We must add to this large number of brothers and sisters the internally displaced and those whose situation is illegal, bearing in mind that in one way or another each one of them depends on a family.
It is therefore important to protect migrants and their families with the help of specific legislative, juridical and administrative protection, and also by means of a network of services, consultation centers and structures that provide social and pastoral assistance.
I hope that a balanced management of migratory flows and of human mobility in general will soon be achieved so as to benefit the entire human family, starting with practical measures that encourage legal emigration and the reunion of families, and paying special attention to women and minors.
Indeed, the human person must always be the focal point in the vast field of international migration. Only respect for the human dignity of all migrants, on the one hand, and recognition by the migrants themselves of the values of the society that has taken them in, on the other, enable families to be properly integrated into the social, economic and political systems of the host nation.
Dear friends, the reality of migration should never be viewed solely as a problem, but also and above all as a great resource for humanity’s development.
Moreover, the migrant family is in a special way a resource as long as it is respected as such; it must not suffer irreparable damage but must be able to stay united or to be reunited and carry out its mission as the cradle of life and the primary context where the human person is welcomed and educated.
Let us ask the Lord for this together, through the intercession of the Blessed Virgin Mary and St Frances Xavier Cabrini, Patroness of migrants.
St Peter’s Square, Sunday, 20 January 2008
Thank you. Dear Brothers and Sisters, let us pray the Angelus together,
Two days ago we began the Week of Prayer for Christian Unity, during which Catholics, Orthodox, Anglicans and Protestants, knowing that their divisions are an obstacle to the acceptance of the Gospel, implore the Lord together in a more intense way for the gift of full communion. This providential initiative was born 100 years ago, when Fr Paul Wattson introduced the “Octave” of Prayer for the unity of all Christ’s disciples. For this reason, among many of you are Fr Wattson’s spiritual sons and daughters, Brothers and Sisters of the Atonement, here in St Peter’s Square today; I greet them cordially and encourage them to persevere in their special dedication to the cause of unity. We all have the duty to pray and work to overcome every division among Christians in response to Christ’s desire “Ut unum sint.” Prayer, conversion of heart and strengthening the bonds of communion constitute the essence of this spiritual movement that we hope will soon lead Christ’s disciples to the common celebration of the Eucharist, a manifestation of their unity.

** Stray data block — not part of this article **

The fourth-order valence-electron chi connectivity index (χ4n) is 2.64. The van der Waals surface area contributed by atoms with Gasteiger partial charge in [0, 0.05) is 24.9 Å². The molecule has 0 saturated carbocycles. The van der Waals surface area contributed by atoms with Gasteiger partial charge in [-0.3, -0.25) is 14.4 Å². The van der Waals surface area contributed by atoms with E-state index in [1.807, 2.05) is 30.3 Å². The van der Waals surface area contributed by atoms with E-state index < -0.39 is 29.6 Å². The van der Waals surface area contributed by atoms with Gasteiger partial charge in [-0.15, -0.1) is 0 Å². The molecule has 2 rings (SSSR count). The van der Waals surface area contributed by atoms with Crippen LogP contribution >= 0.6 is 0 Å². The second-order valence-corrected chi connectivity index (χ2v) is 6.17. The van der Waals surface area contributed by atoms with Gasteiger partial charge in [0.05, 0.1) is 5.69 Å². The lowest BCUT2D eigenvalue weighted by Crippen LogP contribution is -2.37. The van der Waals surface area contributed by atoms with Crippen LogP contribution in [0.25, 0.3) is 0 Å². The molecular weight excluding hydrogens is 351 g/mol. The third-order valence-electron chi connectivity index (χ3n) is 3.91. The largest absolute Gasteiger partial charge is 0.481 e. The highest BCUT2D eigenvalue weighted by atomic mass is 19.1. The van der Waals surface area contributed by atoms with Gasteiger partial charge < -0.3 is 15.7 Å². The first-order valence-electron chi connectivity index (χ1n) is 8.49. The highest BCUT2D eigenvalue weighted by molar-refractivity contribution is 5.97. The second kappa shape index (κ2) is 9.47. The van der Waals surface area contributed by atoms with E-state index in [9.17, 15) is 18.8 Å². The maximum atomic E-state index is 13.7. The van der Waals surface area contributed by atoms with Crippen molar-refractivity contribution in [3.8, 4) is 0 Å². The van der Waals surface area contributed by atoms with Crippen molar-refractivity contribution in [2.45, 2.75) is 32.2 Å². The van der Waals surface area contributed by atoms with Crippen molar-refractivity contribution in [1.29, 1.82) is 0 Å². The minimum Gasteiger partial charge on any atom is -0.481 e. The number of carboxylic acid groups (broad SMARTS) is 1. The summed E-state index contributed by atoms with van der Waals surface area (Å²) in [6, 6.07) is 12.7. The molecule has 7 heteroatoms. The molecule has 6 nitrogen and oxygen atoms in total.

This year’s biblical theme is significant: “Pray without ceasing” (I Thes 5: 17).
St Paul addressed the community
of Thessalonica, which was experiencing inner disputes and conflicts, in order to
appeal forcefully for certain fundamental attitudes, among which stands out ceaseless
prayer. With this invitation, he wanted to make people understand that the capacity
to overcome all selfishness, to live together in peace and fraternal union and for
each one to bear the burdens and suffering of others comes from new life in Christ
and in the Holy Spirit. We must never tire of praying for Christian unity! When
Jesus prayed at the Last Supper that “they may all be one”, he had a precise goal
in mind: “so that the world may believe” (Jn 17: 21). The Church’s evangelizing
mission thus passes along the ecumenical road, the journey of unity of faith, Gospel
witness and genuine brotherhood.
This Friday, 25 January, as I do every year, I shall be going to the Basilica of St Paul Outside-the-Walls to conclude the Week of Prayer for Christian Unity with solemn Vespers. I invite Romans and pilgrims to join with me and the Christians of the Churches and Ecclesial Communities that will be taking part in the celebration to ask God for the precious gift of reconciliation among all the baptized. May the holy Mother of God, whose apparition to Alphonse Ratisbonne in the
delle Fratte we are commemorating today, obtain from the Lord an abundance of the
Holy Spirit for all his disciples, so that together we may reach perfect unity and
thus offer the witness of faith and life that the world urgently needs. Church of Sant’Andrea
St Peter’s Square, Sunday, 18 January 2009
Dear Brothers and Sisters,
Today is the World Day of Migrants and Refugees. Since the Pauline Year is being celebrated this year, thinking precisely of
St Paul as the great
itinerant missionary of the Gospel, I have chosen the theme: “ St Paul migrant, “Apostle of the peoples.’“ Saul